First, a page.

If you’re not eligible to file a bankruptcy or intend to make one happen, you might consider the possibility of a donation through a nonprofit . The option you choose to take won’t typically reduce the amount you have to pay but it can decrease your monthly payment by spreading them out or through lowering your interest rate. It’s less likely to have an impact on your credit score than bankruptcy or a debt settlement.
If you decide to pursue settlement, you can do so.

If you think it is the best option for you, and you’d like some help in the process of pursuing your debt, Bovee has tips for picking a good company:
Contact the company to determine if there’s a record of complaints.
Beware of any company which offers cash in advance or guarantees that your debt will be paid.
Be sure that fees are arranged in a proportion of debt reduced instead of the debt balance at enrollment which gives the business the incentive to cut down on your debt.
Avoid companies that promise that they will help you contest debts in order to declare them “invalid” (a method that can backfire and result in more aggressive actions against you).

If you don’t want to engage a debt-settlement firm you might want to consult a lawyer or doing it yourself.
A lawyer may bill by the hour, have a flat fee per creditor or be charged a percentage of debt or debts that are eliminated.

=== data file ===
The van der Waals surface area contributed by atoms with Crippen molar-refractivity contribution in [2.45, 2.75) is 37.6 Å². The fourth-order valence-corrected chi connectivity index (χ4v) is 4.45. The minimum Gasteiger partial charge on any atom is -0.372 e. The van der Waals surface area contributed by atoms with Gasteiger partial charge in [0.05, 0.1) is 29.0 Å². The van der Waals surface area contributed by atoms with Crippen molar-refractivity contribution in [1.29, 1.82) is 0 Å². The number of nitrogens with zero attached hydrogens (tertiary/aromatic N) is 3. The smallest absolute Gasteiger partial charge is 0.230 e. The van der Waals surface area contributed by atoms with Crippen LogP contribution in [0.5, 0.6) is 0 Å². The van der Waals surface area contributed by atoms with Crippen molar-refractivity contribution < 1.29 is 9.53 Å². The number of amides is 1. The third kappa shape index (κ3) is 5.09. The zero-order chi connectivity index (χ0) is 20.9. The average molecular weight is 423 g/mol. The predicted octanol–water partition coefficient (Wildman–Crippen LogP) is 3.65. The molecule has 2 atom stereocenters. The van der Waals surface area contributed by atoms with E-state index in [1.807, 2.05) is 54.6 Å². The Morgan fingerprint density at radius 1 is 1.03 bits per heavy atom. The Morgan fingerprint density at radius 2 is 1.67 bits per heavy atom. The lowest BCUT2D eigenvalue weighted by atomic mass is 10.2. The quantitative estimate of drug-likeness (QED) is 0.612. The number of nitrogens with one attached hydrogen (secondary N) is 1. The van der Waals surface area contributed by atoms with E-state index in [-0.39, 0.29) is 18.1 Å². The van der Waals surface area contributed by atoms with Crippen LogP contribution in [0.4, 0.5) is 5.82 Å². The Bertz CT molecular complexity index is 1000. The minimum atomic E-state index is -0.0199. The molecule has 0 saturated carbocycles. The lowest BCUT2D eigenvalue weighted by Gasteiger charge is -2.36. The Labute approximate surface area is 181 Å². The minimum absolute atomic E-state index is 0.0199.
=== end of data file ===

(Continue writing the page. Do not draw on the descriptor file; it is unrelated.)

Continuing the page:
If you’re seriously behind, it usually doesn’t hurt to reach out to your creditors. Certain banks offer hardship programs that may be able to assist. Be sure to pay for any payment plans that your bank may provide.
If you want to try , educate yourself on what’s likely to happen.
It is possible to collect as much cash as you can to make a lump-sum offer, whether that’s doing a part-time job or selling equipment for sale which has been sat in the basement, or taking money out of your friend. (Creditors might be more likely to take a lump-sum offer that allows them to receive money immediate, rather than taking a chance on the possibility of not receiving payments.) Be aware that certain creditors may have a policy against settling the debt.

Author bio Bev O’Shea worked as a writer for credit at NerdWallet. Her work has appeared in the New York Times, Washington Post, MarketWatch and elsewhere.